Plus, if you have the right book, you can read it until it turns to dust and want to read it again. 

  • Mr Willow

    Makes sense for newspapers—printing twenty or forty pages worth of analyses, reports, and observations that will (for the most part) be entirely useless the following day. It’s wasteful in terms of production of paper, setting of type, etc. etc. 

    But, call me anachronistic if you must, I will always prefer books to a tablet or e-reader. There is something more pleasing about the smell, the weight, the tactility of the paper, the binding that simply is not attainable when holding a piece of plastic. Certainly there is merit in the argument of space—being able to carry ten thousand books with you everywhere is intriguing, and for many it will probably be desirable especially for people who simply don’t have the physical limitations for a library—but I think that speaks more to people’s dismally short attention spans and our fickle culture. Bored with one thing? Put it down and pick up something else.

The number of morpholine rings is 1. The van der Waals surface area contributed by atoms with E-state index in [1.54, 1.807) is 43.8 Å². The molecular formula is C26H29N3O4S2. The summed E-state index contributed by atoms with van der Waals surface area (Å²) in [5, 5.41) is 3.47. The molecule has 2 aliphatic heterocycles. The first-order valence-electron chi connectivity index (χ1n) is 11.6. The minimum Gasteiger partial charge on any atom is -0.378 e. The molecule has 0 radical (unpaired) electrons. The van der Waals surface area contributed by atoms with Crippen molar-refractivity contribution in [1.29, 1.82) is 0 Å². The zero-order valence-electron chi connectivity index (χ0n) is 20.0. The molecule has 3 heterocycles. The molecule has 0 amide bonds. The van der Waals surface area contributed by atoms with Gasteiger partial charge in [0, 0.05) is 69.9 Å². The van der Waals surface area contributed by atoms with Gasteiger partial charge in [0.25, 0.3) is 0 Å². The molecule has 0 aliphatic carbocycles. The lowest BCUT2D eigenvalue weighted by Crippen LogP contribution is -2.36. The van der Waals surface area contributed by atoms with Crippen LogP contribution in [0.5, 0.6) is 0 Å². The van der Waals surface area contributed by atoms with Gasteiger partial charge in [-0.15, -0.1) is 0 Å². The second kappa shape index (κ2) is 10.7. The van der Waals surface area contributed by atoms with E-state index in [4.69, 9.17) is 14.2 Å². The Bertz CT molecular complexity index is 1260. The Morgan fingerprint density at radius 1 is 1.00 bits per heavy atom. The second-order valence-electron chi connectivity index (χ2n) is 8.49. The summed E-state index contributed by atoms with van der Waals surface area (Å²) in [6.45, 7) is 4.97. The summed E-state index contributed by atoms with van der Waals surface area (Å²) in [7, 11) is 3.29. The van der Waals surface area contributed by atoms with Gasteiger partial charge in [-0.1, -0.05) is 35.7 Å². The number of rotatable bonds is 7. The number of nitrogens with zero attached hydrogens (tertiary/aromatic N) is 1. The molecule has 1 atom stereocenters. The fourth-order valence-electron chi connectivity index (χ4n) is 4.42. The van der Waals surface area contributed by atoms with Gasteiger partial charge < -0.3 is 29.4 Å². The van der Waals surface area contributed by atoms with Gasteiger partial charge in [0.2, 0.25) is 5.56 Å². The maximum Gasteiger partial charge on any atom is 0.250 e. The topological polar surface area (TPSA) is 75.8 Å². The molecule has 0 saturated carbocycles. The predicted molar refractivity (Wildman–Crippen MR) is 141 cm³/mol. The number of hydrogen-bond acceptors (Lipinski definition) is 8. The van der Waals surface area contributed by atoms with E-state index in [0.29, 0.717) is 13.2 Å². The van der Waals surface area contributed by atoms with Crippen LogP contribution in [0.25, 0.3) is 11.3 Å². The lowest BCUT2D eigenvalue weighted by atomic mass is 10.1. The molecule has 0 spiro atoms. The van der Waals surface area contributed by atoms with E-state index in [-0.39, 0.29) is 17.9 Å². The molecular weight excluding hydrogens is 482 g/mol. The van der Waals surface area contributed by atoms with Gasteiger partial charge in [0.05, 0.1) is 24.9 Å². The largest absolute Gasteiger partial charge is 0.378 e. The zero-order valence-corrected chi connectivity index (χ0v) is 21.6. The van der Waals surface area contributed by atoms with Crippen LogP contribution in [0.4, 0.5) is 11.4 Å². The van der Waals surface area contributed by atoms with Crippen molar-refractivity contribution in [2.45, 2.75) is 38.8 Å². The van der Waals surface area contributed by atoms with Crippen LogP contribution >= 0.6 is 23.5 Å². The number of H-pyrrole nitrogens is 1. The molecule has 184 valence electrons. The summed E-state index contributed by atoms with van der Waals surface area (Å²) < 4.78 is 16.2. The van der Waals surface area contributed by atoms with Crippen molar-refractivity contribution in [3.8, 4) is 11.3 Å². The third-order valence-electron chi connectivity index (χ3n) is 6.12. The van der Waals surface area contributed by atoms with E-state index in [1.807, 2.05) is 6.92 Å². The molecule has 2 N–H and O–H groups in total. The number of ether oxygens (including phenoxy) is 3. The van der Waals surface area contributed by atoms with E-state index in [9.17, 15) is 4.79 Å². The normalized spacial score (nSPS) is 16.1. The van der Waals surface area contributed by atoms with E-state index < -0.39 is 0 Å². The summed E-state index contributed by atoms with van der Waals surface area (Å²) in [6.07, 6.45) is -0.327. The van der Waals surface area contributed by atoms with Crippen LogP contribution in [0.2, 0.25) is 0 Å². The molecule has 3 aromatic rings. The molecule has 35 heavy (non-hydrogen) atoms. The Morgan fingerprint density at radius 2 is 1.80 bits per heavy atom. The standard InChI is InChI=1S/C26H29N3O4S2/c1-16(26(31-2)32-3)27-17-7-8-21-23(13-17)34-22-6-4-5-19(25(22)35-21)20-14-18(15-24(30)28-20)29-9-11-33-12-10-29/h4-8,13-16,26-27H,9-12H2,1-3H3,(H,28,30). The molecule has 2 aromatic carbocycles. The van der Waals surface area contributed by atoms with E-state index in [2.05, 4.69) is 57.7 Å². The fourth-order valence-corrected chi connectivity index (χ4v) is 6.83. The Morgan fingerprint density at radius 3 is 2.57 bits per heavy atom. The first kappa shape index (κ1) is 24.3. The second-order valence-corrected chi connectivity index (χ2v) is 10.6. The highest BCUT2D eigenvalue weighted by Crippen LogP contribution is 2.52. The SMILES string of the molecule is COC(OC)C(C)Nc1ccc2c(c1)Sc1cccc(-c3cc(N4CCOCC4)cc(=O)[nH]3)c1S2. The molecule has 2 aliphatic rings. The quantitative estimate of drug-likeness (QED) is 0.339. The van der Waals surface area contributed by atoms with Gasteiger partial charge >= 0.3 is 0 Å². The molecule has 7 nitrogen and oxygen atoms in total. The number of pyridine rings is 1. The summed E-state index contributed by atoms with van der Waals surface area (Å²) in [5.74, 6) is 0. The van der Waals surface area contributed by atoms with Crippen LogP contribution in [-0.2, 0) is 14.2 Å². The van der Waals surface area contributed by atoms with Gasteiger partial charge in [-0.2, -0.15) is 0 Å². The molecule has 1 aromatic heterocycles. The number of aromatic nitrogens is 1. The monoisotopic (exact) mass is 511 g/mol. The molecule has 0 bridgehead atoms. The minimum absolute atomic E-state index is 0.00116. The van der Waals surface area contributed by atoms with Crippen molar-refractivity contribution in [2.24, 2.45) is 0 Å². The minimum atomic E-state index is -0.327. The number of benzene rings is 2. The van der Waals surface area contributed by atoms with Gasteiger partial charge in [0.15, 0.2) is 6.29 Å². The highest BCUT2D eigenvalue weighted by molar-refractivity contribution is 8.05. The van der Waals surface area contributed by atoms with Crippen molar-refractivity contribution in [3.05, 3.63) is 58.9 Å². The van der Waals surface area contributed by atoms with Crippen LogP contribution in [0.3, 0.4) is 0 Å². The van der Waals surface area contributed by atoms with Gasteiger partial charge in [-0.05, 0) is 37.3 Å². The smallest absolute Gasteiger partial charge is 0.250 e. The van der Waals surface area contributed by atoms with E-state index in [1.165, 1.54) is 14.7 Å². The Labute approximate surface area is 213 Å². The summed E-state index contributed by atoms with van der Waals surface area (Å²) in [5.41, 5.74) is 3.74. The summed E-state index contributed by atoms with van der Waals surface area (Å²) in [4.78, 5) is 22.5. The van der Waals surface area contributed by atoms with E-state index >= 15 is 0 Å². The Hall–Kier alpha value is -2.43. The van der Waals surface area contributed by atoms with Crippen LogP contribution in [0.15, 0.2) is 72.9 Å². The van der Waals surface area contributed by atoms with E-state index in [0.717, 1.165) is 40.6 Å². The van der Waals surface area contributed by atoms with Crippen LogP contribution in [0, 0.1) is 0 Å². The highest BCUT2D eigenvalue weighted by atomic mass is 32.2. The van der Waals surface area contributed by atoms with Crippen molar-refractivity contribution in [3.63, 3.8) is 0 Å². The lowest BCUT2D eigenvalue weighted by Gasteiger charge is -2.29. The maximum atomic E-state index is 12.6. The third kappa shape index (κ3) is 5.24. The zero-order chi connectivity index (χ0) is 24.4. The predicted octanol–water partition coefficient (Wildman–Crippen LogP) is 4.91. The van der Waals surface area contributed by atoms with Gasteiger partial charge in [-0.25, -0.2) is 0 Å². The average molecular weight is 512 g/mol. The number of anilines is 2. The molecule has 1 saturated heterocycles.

Plus, if you have the right book, you can read it until it turns to dust and want to read it again. 

  • Monkey See Monkey Do

    This is going to save heaps of trees. Can you imagine all the forests that are destroyed for all of our books, newspapers, and physical documents. All because some people think there is something “pleasing about the smell, the weight, the tactility of the paper” doesnt mean we should keep going down the road of unsustainable environmental practices. Especially when we have the technology to transcend such practices.

    • Mr Willow

      All because some people think there is something “pleasing about the smell, the weight, the tactility of the paper”

      I was only talking about books. I acknowledge it as a natural progression for newspapers and magazines.